Beef rivals to follow Ireland into China

Other European Union suppliers gaining access to the Chinese beef market
Other European Union suppliers gaining access to the Chinese beef market
Agriculture Minister Michael Creed
Claire Fox

Claire Fox

France and the Netherlands could gain beef access to China in the coming weeks and months, but the market is big enough for everyone, says Agriculture Minister Michael Creed.

Other European Union suppliers gaining access to the Chinese beef market may signal concerns for Irish beef producers looking to export there but Mr Creed said there was enough room for more than one EU country - and Ireland has the advantage of being the first to gain access.

"This market is a 1.3 billion population. There's more than enough here for everybody. We're ahead. We're the biggest net exporter of beef in the northern hemisphere and the EU. A lot of the others are producing substantially to a domestic market.

"France is a big producer but its exports are mostly already being circulated in the EU. For us this market is hugely important in the context of Brexit and exposure of the British market, but the French don't have that exposure. I suspect that we will get a bigger market share but there is enough here for everyone," he said.

At the SIAL trade show in Shanghai EU Agriculture Commissioner Phil Hogan said that he hoped other EU countries would soon follow Ireland.

"There is a high expectation in the coming weeks that France and the Netherlands will have an opportunity to export beef products here in the Chinese market," he said.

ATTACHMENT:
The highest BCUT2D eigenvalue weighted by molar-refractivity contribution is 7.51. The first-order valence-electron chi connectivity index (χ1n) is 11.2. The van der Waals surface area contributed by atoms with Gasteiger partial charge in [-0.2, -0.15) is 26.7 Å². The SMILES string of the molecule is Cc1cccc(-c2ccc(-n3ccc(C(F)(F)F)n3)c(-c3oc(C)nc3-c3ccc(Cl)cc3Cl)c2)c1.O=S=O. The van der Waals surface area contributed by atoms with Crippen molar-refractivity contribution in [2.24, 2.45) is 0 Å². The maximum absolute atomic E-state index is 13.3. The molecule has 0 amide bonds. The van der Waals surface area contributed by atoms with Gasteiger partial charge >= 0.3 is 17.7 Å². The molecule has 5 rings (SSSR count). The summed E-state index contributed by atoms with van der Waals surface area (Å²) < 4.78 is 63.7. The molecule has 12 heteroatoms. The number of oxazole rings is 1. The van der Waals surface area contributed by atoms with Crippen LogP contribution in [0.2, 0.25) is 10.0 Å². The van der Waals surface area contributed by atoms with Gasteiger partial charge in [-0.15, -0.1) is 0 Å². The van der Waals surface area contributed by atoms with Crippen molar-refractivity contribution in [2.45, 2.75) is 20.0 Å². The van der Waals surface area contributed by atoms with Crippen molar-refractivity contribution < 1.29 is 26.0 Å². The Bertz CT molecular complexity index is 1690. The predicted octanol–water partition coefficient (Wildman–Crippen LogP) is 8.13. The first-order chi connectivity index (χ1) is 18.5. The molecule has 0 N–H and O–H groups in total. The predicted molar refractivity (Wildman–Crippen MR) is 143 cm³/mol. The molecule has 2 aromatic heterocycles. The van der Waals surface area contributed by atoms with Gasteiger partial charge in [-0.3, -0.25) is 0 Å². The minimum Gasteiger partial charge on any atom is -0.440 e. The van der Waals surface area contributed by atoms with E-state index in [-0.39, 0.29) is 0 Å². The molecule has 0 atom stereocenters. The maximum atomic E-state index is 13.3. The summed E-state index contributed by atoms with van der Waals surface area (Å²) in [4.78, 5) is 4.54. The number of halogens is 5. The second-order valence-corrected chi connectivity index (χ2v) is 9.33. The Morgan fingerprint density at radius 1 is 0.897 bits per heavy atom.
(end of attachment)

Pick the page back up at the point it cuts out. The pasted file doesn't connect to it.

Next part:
Irish meat companies including ABP, Dawn Meats, Kepak and Liffey Meats met buyers at the Bord Bia Origin Green stand at the show in the Shanghai New International Expo centre.

ABP Group's €50m three-year beef deal with Chinese food service supplier Wowprime is a hedge against Brexit, Mark Goodman said.

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He was speaking at the signing of the deal in Shanghai yesterday. With uncertainty around Brexit and a possible Mercosur deal, the contract with Wowprime helps "risk-proof", he said.

"The main thing about the Chinese deal is that it's an excellent hedge against the downside risk of Brexit and we're looking at possible Mercosur which could increase imports from South America, so it's a hedge against risk," he said.

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